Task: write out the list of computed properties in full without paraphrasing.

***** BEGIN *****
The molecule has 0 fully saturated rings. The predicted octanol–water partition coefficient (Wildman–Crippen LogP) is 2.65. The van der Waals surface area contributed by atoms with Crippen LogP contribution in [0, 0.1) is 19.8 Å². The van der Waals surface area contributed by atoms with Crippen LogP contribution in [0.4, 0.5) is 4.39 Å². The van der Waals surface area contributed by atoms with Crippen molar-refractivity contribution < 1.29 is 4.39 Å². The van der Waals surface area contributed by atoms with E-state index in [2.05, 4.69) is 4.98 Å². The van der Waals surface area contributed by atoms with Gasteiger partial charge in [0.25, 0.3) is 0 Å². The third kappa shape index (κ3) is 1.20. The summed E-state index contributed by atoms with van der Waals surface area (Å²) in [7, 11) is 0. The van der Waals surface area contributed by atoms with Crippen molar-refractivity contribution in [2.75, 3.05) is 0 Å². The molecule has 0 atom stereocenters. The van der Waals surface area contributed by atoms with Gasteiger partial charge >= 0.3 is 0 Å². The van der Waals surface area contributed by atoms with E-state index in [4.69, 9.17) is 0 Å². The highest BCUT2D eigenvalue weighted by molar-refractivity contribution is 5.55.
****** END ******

The molecule has 0 fully saturated rings. The predicted octanol–water partition coefficient (Wildman–Crippen LogP) is 2.65. The van der Waals surface area contributed by atoms with Crippen LogP contribution in [0, 0.1) is 19.8 Å². The van der Waals surface area contributed by atoms with Crippen LogP contribution in [0.4, 0.5) is 4.39 Å². The van der Waals surface area contributed by atoms with Crippen molar-refractivity contribution < 1.29 is 4.39 Å². The van der Waals surface area contributed by atoms with E-state index in [2.05, 4.69) is 4.98 Å². The van der Waals surface area contributed by atoms with Gasteiger partial charge in [0.25, 0.3) is 0 Å². The third kappa shape index (κ3) is 1.20. The summed E-state index contributed by atoms with van der Waals surface area (Å²) in [7, 11) is 0. The van der Waals surface area contributed by atoms with Crippen molar-refractivity contribution in [2.75, 3.05) is 0 Å². The molecule has 0 atom stereocenters. The van der Waals surface area contributed by atoms with Gasteiger partial charge >= 0.3 is 0 Å². The van der Waals surface area contributed by atoms with E-state index in [4.69, 9.17) is 0 Å². The highest BCUT2D eigenvalue weighted by molar-refractivity contribution is 5.55.